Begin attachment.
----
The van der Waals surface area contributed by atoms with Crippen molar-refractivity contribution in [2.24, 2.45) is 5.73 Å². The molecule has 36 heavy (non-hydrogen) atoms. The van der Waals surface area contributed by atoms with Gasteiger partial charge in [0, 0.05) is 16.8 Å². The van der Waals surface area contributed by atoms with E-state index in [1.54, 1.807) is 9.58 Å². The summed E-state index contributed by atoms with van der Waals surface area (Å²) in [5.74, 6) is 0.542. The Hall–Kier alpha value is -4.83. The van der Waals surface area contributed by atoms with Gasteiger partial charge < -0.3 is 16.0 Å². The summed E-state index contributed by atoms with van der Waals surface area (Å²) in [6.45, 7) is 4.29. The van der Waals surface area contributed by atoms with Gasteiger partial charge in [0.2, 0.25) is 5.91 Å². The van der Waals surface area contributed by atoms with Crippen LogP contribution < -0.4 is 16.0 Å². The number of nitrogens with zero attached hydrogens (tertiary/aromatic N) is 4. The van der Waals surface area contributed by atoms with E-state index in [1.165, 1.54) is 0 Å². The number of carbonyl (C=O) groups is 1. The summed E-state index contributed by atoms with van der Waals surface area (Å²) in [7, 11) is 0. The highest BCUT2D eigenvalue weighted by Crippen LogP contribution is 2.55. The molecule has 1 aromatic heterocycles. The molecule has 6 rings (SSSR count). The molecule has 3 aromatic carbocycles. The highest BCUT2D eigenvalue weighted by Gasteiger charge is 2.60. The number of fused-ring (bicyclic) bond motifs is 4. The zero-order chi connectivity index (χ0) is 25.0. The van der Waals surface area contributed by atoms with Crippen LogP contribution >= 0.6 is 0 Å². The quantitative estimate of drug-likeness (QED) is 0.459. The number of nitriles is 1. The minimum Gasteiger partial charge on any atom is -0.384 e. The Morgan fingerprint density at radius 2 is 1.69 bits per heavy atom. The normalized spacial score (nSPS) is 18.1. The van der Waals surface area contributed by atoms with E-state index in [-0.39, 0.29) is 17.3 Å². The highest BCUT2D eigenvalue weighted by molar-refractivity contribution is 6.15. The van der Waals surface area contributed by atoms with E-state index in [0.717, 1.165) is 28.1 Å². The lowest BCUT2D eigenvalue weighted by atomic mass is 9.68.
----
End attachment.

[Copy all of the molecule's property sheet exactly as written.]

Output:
The van der Waals surface area contributed by atoms with Crippen molar-refractivity contribution in [2.24, 2.45) is 5.73 Å². The molecule has 36 heavy (non-hydrogen) atoms. The van der Waals surface area contributed by atoms with Gasteiger partial charge in [0, 0.05) is 16.8 Å². The van der Waals surface area contributed by atoms with E-state index in [1.54, 1.807) is 9.58 Å². The summed E-state index contributed by atoms with van der Waals surface area (Å²) in [5.74, 6) is 0.542. The Hall–Kier alpha value is -4.83. The van der Waals surface area contributed by atoms with Gasteiger partial charge < -0.3 is 16.0 Å². The summed E-state index contributed by atoms with van der Waals surface area (Å²) in [6.45, 7) is 4.29. The van der Waals surface area contributed by atoms with Gasteiger partial charge in [0.2, 0.25) is 5.91 Å². The van der Waals surface area contributed by atoms with Crippen LogP contribution < -0.4 is 16.0 Å². The number of nitrogens with zero attached hydrogens (tertiary/aromatic N) is 4. The van der Waals surface area contributed by atoms with E-state index in [1.165, 1.54) is 0 Å². The number of carbonyl (C=O) groups is 1. The summed E-state index contributed by atoms with van der Waals surface area (Å²) in [7, 11) is 0. The highest BCUT2D eigenvalue weighted by Crippen LogP contribution is 2.55. The molecule has 1 aromatic heterocycles. The molecule has 6 rings (SSSR count). The molecule has 3 aromatic carbocycles. The highest BCUT2D eigenvalue weighted by Gasteiger charge is 2.60. The number of fused-ring (bicyclic) bond motifs is 4. The zero-order chi connectivity index (χ0) is 25.0. The van der Waals surface area contributed by atoms with Crippen LogP contribution >= 0.6 is 0 Å². The quantitative estimate of drug-likeness (QED) is 0.459. The number of nitriles is 1. The minimum Gasteiger partial charge on any atom is -0.384 e. The Morgan fingerprint density at radius 2 is 1.69 bits per heavy atom. The normalized spacial score (nSPS) is 18.1. The van der Waals surface area contributed by atoms with E-state index in [-0.39, 0.29) is 17.3 Å². The highest BCUT2D eigenvalue weighted by molar-refractivity contribution is 6.15. The van der Waals surface area contributed by atoms with E-state index in [0.717, 1.165) is 28.1 Å². The lowest BCUT2D eigenvalue weighted by atomic mass is 9.68.